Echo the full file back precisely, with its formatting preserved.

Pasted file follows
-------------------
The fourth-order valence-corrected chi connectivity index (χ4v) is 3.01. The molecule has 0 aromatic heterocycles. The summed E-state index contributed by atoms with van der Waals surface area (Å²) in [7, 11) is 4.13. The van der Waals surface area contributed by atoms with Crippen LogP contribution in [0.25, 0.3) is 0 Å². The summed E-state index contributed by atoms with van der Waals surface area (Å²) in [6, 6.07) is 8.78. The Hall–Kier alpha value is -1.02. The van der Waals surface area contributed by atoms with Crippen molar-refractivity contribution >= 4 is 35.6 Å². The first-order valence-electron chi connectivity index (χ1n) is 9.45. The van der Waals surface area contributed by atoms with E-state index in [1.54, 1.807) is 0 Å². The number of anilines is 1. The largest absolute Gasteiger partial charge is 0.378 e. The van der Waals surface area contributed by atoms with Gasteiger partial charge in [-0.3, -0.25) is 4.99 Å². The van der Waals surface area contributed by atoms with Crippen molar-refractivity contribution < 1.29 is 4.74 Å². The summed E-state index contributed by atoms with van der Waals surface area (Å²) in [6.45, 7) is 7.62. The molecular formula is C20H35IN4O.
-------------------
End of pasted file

The fourth-order valence-corrected chi connectivity index (χ4v) is 3.01. The molecule has 0 aromatic heterocycles. The summed E-state index contributed by atoms with van der Waals surface area (Å²) in [7, 11) is 4.13. The van der Waals surface area contributed by atoms with Crippen LogP contribution in [0.25, 0.3) is 0 Å². The summed E-state index contributed by atoms with van der Waals surface area (Å²) in [6, 6.07) is 8.78. The Hall–Kier alpha value is -1.02. The van der Waals surface area contributed by atoms with Crippen molar-refractivity contribution >= 4 is 35.6 Å². The first-order valence-electron chi connectivity index (χ1n) is 9.45. The van der Waals surface area contributed by atoms with E-state index in [1.54, 1.807) is 0 Å². The number of anilines is 1. The largest absolute Gasteiger partial charge is 0.378 e. The van der Waals surface area contributed by atoms with Gasteiger partial charge in [-0.3, -0.25) is 4.99 Å². The van der Waals surface area contributed by atoms with Crippen molar-refractivity contribution < 1.29 is 4.74 Å². The summed E-state index contributed by atoms with van der Waals surface area (Å²) in [6.45, 7) is 7.62. The molecular formula is C20H35IN4O.